The New Zealand Railways Magazine, Volume 10, Issue 9 (December 2, 1935)
Kawau—Island of Dreams. — Memories of Sir George Grey
The Island of Kawau lies in the Hauraki Gulf, about thirty miles from Auckland. Its rugged hills draw the attention of the voyager as the vessel turns in from the open sea.
Its history goes back beyond the first beginnings of Auckland. Before 1840 manganese was being mined there, and that led to the accidental finding of copper ore. From the time of the discovery, Kawau hummed with activity. Governor FitzRoy had made an extended grant of Kawau Island on account of the mining industry, but when Captain Grey arrived, he demanded restitution of all land exceeding 2,560 acres from those who had obtained extended grants. The owners put up a determined fight for their grants which were held under the Seal of the Colony. Eventually Grey took two cases to the Supreme Court, and lost both. One of these, Queen v. Taylor, concerned the ownership of Kawau. Once this was satisfactorily settled, the mining company resumed operations.
At one time over four hundred people, miners and their families, lived on Kawau, but after some years the copper ore was no longer obtainable in payable quantities, and the population of the island rapidly diminished. The homes of the pioneer men and women have tumbled to decay, and the children whose voices rang across the quiet bays are now old men and women. Soon old Kawau will be but a legend among us, marked for a little while longer by one chimney stack standing solitary above the saltwater-filled shafts, and by the walls of another ancient building in Bon Accord Harbour, in which furnaces once roared and the molten copper flowed from the retorts.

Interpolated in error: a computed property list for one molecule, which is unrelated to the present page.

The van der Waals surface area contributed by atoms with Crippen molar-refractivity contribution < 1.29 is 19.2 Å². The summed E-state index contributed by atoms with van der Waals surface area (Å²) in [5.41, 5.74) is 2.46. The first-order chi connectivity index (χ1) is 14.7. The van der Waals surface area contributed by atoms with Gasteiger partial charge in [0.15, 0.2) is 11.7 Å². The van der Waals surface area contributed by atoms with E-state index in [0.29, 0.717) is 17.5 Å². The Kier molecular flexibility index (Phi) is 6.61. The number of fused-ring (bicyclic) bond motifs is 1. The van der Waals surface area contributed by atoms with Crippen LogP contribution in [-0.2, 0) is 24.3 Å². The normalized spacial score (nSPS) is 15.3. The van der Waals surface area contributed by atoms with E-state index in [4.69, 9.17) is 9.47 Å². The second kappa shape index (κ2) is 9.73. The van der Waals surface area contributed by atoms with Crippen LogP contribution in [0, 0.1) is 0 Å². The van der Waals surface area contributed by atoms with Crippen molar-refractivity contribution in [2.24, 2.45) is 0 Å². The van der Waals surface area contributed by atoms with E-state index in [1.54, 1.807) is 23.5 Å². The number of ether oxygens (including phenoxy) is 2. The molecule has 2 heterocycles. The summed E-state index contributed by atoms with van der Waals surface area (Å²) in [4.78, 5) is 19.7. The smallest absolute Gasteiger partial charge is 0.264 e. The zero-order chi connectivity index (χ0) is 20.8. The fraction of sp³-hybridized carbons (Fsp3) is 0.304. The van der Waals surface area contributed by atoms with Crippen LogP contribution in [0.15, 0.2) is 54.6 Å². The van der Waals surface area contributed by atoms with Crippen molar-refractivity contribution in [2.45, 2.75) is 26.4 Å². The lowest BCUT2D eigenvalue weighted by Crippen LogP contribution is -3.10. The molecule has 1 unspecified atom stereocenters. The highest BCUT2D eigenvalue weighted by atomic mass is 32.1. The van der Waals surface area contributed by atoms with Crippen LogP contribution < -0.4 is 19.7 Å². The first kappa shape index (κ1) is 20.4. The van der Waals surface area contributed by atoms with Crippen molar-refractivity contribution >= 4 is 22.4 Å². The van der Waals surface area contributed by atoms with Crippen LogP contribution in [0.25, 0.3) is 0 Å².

It is interesting to look upon the humble mementoes of that time, now gathered together in the Old Colonists’ Museum at Auckland. The sight of the worn brass candlestick and the heavy glass salt-cellar used at Kawau, carries our thoughts back to-the days of our great-grandmothers, those brave pioneer women who came across far seas to find all their world within the four walls of a tiny cottage beside the mine at Kawau. There are also the four crucibles for testing minerals, in use at Kawau from 1843 to 1860, and old-time gun cases and tools donated by one who was a worker there in the old days. I knew the old man well. He spent the evening of his days at Brown's Bay, and often we sat together on the warm sand under the shade of a pine tree, talking of early days on Kawau.
In the Museum may also be seen two water-colour sketches made by Lieutenant Morton Jones, of H.M.S. Pandora, in 1851. These two views, one landward, one seaward, of Momona Bay, now called Bon Accord Harbour, show the mine manager's house which was afterwards adapted by Sir George Grey for his own residence. In the sketch, cottages and garden plots are shown where the Governor later made his beautiful gardens.
These few relics of the copper-mining days on Kawau should have a peculiar interest to all New Zealanders, for we must remember that manganese and copper were the first minerals mined in the Colony. Neither coal nor gold had been discovered at that time.